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Low Pass Filter for subwoofer

Discussion in 'Electronic Basics' started by Andrew Howard, Mar 3, 2004.

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  1. I'm thinking of making a low pass filter to use before an amp, so it can
    drive a subwoofer. The most economic design seems to be the RC one. The
    input is from a computer soundcard, the output is to a 10W amp driving a 4"
    speaker. The questions are:

    What values are good for R and C to get a good cut-off point for this

    How do you find this? (I think it is 1/2piRC, but I don't understand
    this very well, and anything I put into it comes out completely off.)

    Does it matter what wattage the resistor is rated at? (can I use a
    standard pot?)

    Andrew Howard
  2. Bob Masta

    Bob Masta Guest

    Let's say you want a cutoff of 100 Hz (about right for subwoofers
    in general, but with only a 4" driver this might be lower than it can
    handle.) Start by picking a value for C, since the R is easier to
    adjust. Try 0.1 uFd and rearrange the formula to

    R = 1 / 2*pi*f*C = 15915.5 ohms

    Note that C is in *Farads*, so you have to use 0.1*10^-6
    in the formula. I'm guessing that's where you went wrong.
    You can use whatever C values you have on hand and
    compute the resistor, or use a pot as you suggest.

    This will not be a very sharp filter. The output will only
    fall at -6 dB/octave maximum. You may want to look into
    "active filters" using op-amps for a steeper response
    if this one isn't acceptable.

    The other reason yo might want an active filter is that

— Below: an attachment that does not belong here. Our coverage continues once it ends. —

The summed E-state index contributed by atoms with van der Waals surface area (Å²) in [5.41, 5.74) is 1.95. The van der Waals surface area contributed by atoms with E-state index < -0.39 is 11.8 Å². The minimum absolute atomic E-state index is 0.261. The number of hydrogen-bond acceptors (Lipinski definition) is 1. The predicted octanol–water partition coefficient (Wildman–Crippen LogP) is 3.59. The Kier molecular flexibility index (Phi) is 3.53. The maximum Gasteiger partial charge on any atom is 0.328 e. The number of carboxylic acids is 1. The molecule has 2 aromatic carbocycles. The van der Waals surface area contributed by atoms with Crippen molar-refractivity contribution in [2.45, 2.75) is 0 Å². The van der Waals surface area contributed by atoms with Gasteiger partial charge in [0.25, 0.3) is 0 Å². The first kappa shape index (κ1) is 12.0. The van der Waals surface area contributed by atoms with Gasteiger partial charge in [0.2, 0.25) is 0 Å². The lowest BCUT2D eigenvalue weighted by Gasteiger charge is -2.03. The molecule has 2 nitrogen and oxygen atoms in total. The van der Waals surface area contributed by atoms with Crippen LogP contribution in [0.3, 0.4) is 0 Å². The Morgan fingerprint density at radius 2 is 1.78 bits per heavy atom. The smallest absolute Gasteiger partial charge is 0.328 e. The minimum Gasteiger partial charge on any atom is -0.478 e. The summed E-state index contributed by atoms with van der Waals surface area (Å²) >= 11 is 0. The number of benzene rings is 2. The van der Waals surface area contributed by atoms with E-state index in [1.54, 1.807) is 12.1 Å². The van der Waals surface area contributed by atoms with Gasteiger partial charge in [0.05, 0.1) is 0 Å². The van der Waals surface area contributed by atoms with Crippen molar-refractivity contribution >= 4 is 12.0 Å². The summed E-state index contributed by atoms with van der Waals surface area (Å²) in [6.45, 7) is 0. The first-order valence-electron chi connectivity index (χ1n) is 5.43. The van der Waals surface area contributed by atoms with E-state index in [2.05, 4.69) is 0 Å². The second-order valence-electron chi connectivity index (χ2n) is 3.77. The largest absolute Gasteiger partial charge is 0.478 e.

the simple RC type is sensitive to the source and
    load impedances, whereas the op-amp type
    can be made immune. In the above example, the
    output impedance of the source will be in series
    with R, and the input impedance of the load will
    be in parallel. So it will work fine driven by a low
    source impedance and feeding a high amp impedance.
    The sound card output impedance is probably
    low enough to ignore here, but the amp input
    impedance may be in the range of 50 K or so,
    so you'd need to tweak the R value.
    Wattage requirements are very low since this will go before the amp.
    Bob Masta

    D A Q A R T A
    Data AcQuisition And Real-Time Analysis
  3. Thanks for the help so far, but I just have one more question.

    The capacitor is bi-polar right?

    Andrew Howard
  4. Bob Masta

    Bob Masta Guest

    Yes, and at the low capacitor values you will be using
    that's probably the only type you will find. Once you
    get to the 1.0 uFd range or above you will find polarized
    types the norm. You don't want or need those here.

    Bob Masta

    D A Q A R T A
    Data AcQuisition And Real-Time Analysis
  5. Thanks for your help.

    Andrew Howard
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